Columbia Law School Lets Traumatized Students Postpone Exams: Harvard Med Student Paralyzed in Accident, Doesn’t Complain, Completes Exams, Graduates


Profile: Dr. Mildred Jefferson 1926 – 2010


Obama’s Anti-Gun Surgeon General Choice Has Some Questionable Credentials

REUTERS/Jason Reed

Half of the specialists at Obama Surgeon General pick’s own hospital finished residency before him

The Daily CallerPatrick Howley reports: President Obama’s pick to become the next U.S. Surgeon General might have to explain his credentials a bit. Half of the doctors who work in his specialty at his own hospital finished residency before him.

Dr. Vivek Murthy, 36, was nominated by President Obama for the Surgeon General post last November, but Democrats are backing off from his nomination reportedly due to his well-documented anti-gun advocacy. But his relative lack of medical experience might also come up in a confirmation hearing.

Murthy is listed as a Hospitalist and Hospitalist Service specialist at Brigham and Women’s Hospital in Boston, having completed his residency in internal medicine there in 2006. Of the 42 listed Hospitalist Service specialists at Brigham and Women’s, 21 doctors finished residency before Murthy. Read the rest of this entry »

White House Backs off Anti-Gun Activist Surgeon General Nominee Push Amid Backlash From…Democrats

Dr. Vivek Murthy outside the Supreme Court in Washington, D.C.REUTERS

Anti-gun Activist Dr. Vivek Murthy outside the Supreme Court in Washington, D.C.REUTERS

With the midterm elections looming, vulnerable Democrats may be moving even further from the White House by refusing to support yet another of President Obama’s hand-picked nominees.

The latest nominee facing trouble with Senate confirmation is Dr. Vivek Murthy, a Harvard Medical School physician and a strong political ally, tapped for the post of U.S. surgeon general.

“While the Senate has not yet scheduled a vote on Dr. Murthy, I have already told the White House I will very likely vote no on his nomination if it comes to the floor.”

— Sen. Mark Begich

The White House is still backing its controversial nominee but acknowledges that officials are “recalibrating” their strategy — amid vocal GOP opposition, waning support from Senate Democrats and concern about back-to-back defeats. Earlier this month, the administration failed to win Senate support for its nominee to lead the Justice Department’s civil rights division, Debo Adegbile.

Begich has also expressed concerns about the 36-year-old Murthy’s political advocacy and inexperience as a practicing physician.

Like Adegbile, Murthy is facing strong opposition on several fronts. The nominee is being targeted by the National Rifle Association for his support for gun control. Such opposition has created a tough situation for Senate Democrats facing re-election a year after the NRA led efforts to defeat Obama’s push for new firearms restrictions.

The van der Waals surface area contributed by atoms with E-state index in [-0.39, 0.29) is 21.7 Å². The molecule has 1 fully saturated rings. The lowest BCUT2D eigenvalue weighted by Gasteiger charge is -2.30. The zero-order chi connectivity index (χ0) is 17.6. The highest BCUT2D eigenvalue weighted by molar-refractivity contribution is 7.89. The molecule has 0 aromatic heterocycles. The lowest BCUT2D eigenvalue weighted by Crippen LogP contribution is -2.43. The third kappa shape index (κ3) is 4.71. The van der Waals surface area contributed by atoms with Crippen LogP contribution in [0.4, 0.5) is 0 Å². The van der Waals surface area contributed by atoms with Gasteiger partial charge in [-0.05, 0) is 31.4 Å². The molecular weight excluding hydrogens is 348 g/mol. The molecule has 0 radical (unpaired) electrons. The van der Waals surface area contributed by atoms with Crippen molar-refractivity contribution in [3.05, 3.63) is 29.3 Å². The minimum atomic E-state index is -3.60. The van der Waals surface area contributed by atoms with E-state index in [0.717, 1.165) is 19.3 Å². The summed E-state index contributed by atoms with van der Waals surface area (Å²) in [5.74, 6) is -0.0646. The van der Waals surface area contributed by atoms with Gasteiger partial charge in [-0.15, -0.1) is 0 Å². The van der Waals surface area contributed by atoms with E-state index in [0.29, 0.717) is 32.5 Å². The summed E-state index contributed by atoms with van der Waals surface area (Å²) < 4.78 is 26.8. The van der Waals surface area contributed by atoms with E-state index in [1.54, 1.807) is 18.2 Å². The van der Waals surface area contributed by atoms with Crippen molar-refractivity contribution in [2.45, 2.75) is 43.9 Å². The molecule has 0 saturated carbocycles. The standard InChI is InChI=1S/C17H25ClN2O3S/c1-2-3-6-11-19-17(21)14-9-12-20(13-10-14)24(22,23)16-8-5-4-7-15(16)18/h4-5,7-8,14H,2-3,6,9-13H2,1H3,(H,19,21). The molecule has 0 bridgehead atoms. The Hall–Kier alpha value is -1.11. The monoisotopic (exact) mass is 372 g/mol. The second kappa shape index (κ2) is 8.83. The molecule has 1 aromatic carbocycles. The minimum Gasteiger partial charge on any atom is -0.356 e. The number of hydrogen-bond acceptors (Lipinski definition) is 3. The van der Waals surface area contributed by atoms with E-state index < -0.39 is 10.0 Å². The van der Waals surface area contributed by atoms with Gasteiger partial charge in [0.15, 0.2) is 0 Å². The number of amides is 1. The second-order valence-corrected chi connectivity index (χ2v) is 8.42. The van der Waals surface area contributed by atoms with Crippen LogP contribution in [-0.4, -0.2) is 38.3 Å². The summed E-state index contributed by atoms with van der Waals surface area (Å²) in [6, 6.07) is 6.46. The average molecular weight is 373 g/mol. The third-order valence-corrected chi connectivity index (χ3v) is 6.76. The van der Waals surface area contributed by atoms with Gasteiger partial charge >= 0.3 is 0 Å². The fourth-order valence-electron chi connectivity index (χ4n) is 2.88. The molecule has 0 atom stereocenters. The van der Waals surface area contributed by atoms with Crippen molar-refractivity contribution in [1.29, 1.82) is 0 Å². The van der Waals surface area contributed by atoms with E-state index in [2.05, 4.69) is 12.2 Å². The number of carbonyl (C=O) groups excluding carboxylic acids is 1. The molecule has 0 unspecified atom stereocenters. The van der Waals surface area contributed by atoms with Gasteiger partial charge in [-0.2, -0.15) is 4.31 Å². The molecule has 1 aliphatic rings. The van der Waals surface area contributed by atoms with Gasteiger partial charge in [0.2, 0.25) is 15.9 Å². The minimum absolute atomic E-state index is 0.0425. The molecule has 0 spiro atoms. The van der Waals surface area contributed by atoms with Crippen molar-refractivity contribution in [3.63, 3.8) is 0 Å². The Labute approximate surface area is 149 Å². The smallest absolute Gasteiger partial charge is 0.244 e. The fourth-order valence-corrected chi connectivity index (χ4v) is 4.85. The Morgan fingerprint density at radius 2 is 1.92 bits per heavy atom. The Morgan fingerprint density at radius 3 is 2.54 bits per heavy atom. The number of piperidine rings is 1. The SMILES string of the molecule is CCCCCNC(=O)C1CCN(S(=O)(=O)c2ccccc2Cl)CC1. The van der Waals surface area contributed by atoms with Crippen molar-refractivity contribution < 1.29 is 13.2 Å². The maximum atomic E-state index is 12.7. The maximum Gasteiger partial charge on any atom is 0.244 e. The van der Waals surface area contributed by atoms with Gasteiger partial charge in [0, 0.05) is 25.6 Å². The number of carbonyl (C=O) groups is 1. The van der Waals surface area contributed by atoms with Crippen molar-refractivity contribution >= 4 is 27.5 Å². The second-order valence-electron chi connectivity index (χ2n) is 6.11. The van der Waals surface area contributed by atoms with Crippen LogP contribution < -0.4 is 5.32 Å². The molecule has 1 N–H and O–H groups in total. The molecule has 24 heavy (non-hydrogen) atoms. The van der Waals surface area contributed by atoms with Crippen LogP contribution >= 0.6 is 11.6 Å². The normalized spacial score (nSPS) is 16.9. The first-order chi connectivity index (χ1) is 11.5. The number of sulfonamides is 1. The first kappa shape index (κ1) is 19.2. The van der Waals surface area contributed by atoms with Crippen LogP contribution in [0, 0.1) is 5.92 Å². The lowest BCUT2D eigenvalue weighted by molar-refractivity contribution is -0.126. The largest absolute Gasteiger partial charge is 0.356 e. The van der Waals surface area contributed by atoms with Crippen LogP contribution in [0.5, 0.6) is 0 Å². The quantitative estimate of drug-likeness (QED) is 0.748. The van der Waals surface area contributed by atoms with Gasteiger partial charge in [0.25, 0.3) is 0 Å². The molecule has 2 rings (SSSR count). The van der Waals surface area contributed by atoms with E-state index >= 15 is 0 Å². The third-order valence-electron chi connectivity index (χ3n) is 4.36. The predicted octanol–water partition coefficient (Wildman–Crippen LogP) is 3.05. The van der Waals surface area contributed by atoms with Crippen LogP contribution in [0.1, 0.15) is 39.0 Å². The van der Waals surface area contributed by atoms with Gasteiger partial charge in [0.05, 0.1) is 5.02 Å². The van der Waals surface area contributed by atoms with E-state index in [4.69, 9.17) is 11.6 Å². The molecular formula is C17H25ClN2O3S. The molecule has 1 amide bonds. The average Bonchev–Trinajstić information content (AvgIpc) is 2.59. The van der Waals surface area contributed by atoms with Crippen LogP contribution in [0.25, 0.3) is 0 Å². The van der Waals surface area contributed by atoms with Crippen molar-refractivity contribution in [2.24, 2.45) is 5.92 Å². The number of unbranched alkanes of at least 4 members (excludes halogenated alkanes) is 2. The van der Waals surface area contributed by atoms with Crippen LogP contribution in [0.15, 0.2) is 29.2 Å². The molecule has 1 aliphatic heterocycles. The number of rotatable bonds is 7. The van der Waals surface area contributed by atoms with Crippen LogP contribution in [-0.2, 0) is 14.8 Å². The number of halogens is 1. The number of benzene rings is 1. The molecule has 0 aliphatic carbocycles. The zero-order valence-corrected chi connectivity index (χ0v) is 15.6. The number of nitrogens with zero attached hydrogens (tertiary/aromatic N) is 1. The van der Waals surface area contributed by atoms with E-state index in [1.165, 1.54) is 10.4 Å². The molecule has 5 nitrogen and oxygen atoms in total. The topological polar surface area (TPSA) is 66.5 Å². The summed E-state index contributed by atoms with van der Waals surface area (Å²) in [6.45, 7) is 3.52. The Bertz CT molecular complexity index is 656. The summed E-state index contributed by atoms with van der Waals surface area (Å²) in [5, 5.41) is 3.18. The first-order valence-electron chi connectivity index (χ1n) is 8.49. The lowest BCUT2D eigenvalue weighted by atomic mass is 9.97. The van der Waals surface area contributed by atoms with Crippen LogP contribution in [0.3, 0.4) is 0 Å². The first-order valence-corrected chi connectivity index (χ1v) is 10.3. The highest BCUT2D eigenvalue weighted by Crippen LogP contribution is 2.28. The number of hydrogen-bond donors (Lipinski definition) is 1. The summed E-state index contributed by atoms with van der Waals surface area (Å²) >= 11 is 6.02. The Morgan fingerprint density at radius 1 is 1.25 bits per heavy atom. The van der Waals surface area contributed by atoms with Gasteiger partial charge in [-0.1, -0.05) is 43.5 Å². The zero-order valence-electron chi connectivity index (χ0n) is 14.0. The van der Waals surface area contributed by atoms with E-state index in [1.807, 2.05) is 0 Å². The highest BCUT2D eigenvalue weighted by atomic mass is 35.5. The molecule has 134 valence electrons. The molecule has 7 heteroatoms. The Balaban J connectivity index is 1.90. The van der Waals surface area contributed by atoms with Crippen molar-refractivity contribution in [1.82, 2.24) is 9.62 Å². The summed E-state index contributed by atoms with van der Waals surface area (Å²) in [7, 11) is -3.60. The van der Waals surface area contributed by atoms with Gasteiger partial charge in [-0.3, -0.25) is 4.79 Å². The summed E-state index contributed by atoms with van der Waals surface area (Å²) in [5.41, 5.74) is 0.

As a result, the White House doesn’t want to create more problems for vulnerable Democrats by asking them to take a hard vote now.

Read the rest of this entry »

BOOKS: Stefan Kanfer Reviews Charles Krauthammer’s ‘Things That Matter’

Things That Matter: Three Decades of Passions, Pastimes and Politics
(Crown Forum, 387 pp., $28)
[note-I am currently reading this book, and will post my own review sometime soon–the Butcher]


A new collection explains why Charles Krauthammer turned right at the crossroads

Stefan Kanfer writes:  TGIF has assumed a new meaning for Charles Krauthammer’s ever-growing legion of fans. Every Friday, with the regularity of a metronome, his column appears in the op-ed section of the Washington Post. It is immediately discussed and analyzed, sent to friends via e-mail and fax, snipped out and attached with refrigerator magnets, and widely quoted in the media.

A famously liberal newspaper would seem an unlikely home for conservative opinion. But the Post has its whimsical side, and so does Krauthammer. Tracking the course of his career, for example, he recalls the question of a wide-eyed reporter: “How do I get to be a nationally syndicated columnist?” The reply: “First go to medical school.” In fact, that’s how the commentator did start on his epic journey. What he neglected to mention, however, were the detours encountered en route to the Post and Fox News.

Educated at McGill University and Oxford, the young Canadian entered Harvard Medical School in 1970. His first year at Harvard had barely begun when he was severely injured in a diving accident. The spinal damage was irreparable; he would never walk again. For a lesser soul this would have meant, at best, years of rehabilitation and a change of profession. But Krauthammer was fiercely ambitious and academically brilliant. Confined to his bed for 14 months, he stayed the course and graduated with his class. After that came a residency in psychiatry at Massachusetts General Hospital, followed by a move to Washington, D. C. In the early 1980s, while engaged in medical research, he began writing speeches for Vice President Walter Mondale and contributing essays to the New Republic and Time. At that point, Time was at its most schizophrenic. In one issue, readers would find Strobe Talbott writing “How Israel Is Like Iraq.” In another, Krauthammer would object to “the conscious deployment of a double standard directed at the Jewish state and at no other state in the world.”

Read the rest of this entry »